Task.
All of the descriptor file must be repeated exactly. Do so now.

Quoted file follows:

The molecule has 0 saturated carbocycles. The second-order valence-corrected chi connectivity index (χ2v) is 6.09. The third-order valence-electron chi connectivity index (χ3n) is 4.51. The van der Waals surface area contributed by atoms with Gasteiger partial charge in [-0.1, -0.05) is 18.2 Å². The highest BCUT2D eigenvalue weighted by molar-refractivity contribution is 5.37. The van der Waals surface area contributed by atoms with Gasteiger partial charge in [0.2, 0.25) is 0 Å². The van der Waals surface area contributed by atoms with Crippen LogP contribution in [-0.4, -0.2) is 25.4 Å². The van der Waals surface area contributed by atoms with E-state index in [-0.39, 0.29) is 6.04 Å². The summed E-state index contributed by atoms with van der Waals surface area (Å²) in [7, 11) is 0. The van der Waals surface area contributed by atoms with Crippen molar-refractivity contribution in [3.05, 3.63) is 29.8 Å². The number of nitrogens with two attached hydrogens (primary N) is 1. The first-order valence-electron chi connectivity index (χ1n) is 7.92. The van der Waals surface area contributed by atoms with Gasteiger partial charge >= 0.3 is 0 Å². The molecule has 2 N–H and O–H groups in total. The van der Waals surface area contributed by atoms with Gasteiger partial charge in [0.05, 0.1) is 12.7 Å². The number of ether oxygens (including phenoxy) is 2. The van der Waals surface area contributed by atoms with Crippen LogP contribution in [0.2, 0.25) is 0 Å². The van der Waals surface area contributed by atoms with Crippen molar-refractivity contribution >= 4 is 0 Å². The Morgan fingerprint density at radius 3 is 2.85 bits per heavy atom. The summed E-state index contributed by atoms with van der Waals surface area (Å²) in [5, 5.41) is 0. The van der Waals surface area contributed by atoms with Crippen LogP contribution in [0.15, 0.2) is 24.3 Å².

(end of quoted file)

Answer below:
The molecule has 0 saturated carbocycles. The second-order valence-corrected chi connectivity index (χ2v) is 6.09. The third-order valence-electron chi connectivity index (χ3n) is 4.51. The van der Waals surface area contributed by atoms with Gasteiger partial charge in [-0.1, -0.05) is 18.2 Å². The highest BCUT2D eigenvalue weighted by molar-refractivity contribution is 5.37. The van der Waals surface area contributed by atoms with Gasteiger partial charge in [0.2, 0.25) is 0 Å². The van der Waals surface area contributed by atoms with Crippen LogP contribution in [-0.4, -0.2) is 25.4 Å². The van der Waals surface area contributed by atoms with E-state index in [-0.39, 0.29) is 6.04 Å². The summed E-state index contributed by atoms with van der Waals surface area (Å²) in [7, 11) is 0. The van der Waals surface area contributed by atoms with Crippen molar-refractivity contribution in [3.05, 3.63) is 29.8 Å². The number of nitrogens with two attached hydrogens (primary N) is 1. The first-order valence-electron chi connectivity index (χ1n) is 7.92. The van der Waals surface area contributed by atoms with Gasteiger partial charge >= 0.3 is 0 Å². The molecule has 2 N–H and O–H groups in total. The van der Waals surface area contributed by atoms with Gasteiger partial charge in [0.05, 0.1) is 12.7 Å². The number of ether oxygens (including phenoxy) is 2. The van der Waals surface area contributed by atoms with Crippen LogP contribution in [0.2, 0.25) is 0 Å². The van der Waals surface area contributed by atoms with Crippen molar-refractivity contribution >= 4 is 0 Å². The Morgan fingerprint density at radius 3 is 2.85 bits per heavy atom. The summed E-state index contributed by atoms with van der Waals surface area (Å²) in [5, 5.41) is 0. The van der Waals surface area contributed by atoms with Crippen LogP contribution in [0.15, 0.2) is 24.3 Å².